PBT NBA Power Rankings: It’s the Pacers, Spurs then everyone else

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David Stern’s nightmare Finals matchup is on top of the second PBT NBA Power rankings — Indiana and San Antonio. Lots of shifting still going on in the rankings as teams shake themselves out just a couple weeks into the season, but a few patterns are emerging.

source:  1. Pacers (7-0, Last Week No. 1). Yes their defense is the best in the league. Yes Paul George has stepped up. Yes their starting five is outscoring opponents by +28 per 48 minutes. But don’t overlook the growth in Lance Stephenson. He’s averaging 14.4 a game, shooting 50 percent from three and defending well.

 
source:  2. Spurs (6-1, LW 5). They have looked like an old-school Spurs team so far this season — they have the third best defense in the NBA. The offense is ninth best in the NBA, a number bumped up thanks to the explosion against the Knicks “defense” Sunday.

 
source:  3. Thunder (5-1, LW 8). Russell Westbrook is averaging 21 points a game but the rust is still there — shooting 33.8 percent overall and 30.8 percent from three. That will change eventually. But Westbrook could miss a game after shoving Nene Sunday night.

 
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4. Timberwolves (5-2, LW 3). Yes, Kevin Love is putting up historic numbers and the offense is clicking, but the Timberwolves are winning because they have a top-10 NBA defense so far this season (sixth in points allowed per possession). It’s early, but if they maintain that they become a much more dangerous team.

 
source:  5. Warriors (4-3, LW 7). This is the key stat from Golden State so far this season: They have the second best defense in the NBA. The offense is going to put up points with this roster (although they struggled with Stephen Curry out Friday), but if they continue to defend near this level they become more dangerous when the games matter.

 
source:  6. Heat (4-3, LW 9). Great stat from ESPN: Miami is 1-3 in clutch games this season (score within five in final five minutes of the game) after being an NBA-best 32-8 last season. I think that’s a sign of focus and effort, something LeBron James echoed after the Celtics loss saying “We messed around with the game tonight, and that was that.”

 
source:  7. Clippers (4-3, LW 6). On paper the Clippers have an impressive bench — Jamal Crawford, Daren Collison, Matt Barnes when he is healthy again — but the defense from that second unit has been a real issue so far. A front court of Byron Mullens and Ryan Hollins isn’t going to solve that. Tough schedule this week with Minnesota, Oklahoma City and Brooklyn.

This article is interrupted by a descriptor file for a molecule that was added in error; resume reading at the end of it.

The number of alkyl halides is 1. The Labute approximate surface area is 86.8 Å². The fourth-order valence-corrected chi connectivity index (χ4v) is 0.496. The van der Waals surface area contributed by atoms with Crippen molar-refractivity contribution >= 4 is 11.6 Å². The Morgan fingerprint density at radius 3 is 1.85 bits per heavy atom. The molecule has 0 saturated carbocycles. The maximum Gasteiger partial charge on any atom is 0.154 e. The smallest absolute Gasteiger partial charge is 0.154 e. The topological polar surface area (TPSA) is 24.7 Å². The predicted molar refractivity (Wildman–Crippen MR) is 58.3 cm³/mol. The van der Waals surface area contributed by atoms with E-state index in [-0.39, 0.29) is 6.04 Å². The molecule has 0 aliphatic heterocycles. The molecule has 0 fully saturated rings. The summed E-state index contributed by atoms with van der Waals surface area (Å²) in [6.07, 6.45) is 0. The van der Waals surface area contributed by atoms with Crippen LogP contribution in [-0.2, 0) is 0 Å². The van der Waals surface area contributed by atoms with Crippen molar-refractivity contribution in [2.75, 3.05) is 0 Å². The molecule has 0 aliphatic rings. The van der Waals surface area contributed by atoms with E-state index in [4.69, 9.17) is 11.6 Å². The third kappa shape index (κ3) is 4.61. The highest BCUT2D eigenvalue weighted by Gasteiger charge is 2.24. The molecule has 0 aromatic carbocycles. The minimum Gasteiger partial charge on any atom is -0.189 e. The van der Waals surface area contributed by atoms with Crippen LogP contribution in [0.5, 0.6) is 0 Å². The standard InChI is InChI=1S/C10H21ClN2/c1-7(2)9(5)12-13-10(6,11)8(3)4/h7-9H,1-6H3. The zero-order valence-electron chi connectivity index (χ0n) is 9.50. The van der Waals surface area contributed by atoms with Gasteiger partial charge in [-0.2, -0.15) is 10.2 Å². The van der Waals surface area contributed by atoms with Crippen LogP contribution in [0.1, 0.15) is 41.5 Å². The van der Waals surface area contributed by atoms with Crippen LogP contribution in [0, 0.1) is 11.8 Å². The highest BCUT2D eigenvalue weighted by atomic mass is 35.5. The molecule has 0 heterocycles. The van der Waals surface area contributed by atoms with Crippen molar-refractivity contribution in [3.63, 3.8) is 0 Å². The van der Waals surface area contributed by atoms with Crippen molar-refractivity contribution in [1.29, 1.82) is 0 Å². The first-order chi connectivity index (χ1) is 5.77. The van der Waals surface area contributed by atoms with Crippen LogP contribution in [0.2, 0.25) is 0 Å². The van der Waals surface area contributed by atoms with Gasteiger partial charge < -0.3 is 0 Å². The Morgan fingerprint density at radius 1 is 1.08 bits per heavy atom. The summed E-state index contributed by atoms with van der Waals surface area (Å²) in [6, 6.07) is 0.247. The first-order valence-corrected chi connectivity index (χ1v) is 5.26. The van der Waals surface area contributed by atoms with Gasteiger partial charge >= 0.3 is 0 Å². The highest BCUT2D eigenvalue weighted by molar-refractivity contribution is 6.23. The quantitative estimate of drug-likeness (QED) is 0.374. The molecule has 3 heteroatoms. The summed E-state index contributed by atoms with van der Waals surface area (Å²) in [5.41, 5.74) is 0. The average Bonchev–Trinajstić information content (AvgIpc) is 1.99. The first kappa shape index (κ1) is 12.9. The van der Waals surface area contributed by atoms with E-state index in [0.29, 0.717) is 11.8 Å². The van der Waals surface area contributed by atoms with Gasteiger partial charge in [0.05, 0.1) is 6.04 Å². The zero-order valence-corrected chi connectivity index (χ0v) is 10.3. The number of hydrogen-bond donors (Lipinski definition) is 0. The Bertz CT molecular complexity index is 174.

source:  8. Suns (5-2, LW 12). The fast start is in part due to Eric Bledsoe, but also Jeff Hornacek has them playing the seventh best defense in the NBA (based on points per possession). It’s early, we’ll see what kind of level they can sustain, still this is a good sign for trying to build a foundation going forward.

 
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9. Trail Blazers (4-2, LW 11). They are putting up this nice early record despite a defense 25th in the NBA in points per possession (and some shooting struggles for Damian Lillard). Robin Lopez was supposed to improve Portland’s interior defense but there are communication issues in the system.

 
source:  10. Rockets (4-3, LW 2). A 1-3 week where the Rockets’ perimeter defense was exposed by the Lakers and Clippers. It’s bad. James Harden is part of the issues, and Dwight Howard along the front line can’t clean up all of that mess (when he is position).

 
source:  11. Mavericks (4-3, LW 10). Monta Ellis is a little up and down in Dallas so far (big shock) but it should be noted is playing much more efficient basketball — his 23 points a game are coming on 47.9 percent shooting (up 6.3 percent from last season). The key is he is shooting 48.3 percent from the midrange.

 
source:  12. 76ers (4-3, LW 4). A 1-3 week brings them back to reality. Still, this season is supposed to be about player development and in that case the big outing from Evan Turner over the weekend and the strong play of Michael Carter-Williams are good signs.

 
source:  13. Grizzlies (3-3, LW 19). Memphis got a quality win over Golden State but their defense still is not consistent. And while we’re at it neither is the offense. With Indiana and Toronto on the schedule, we’ll see if they can build off what happened against the Warriors.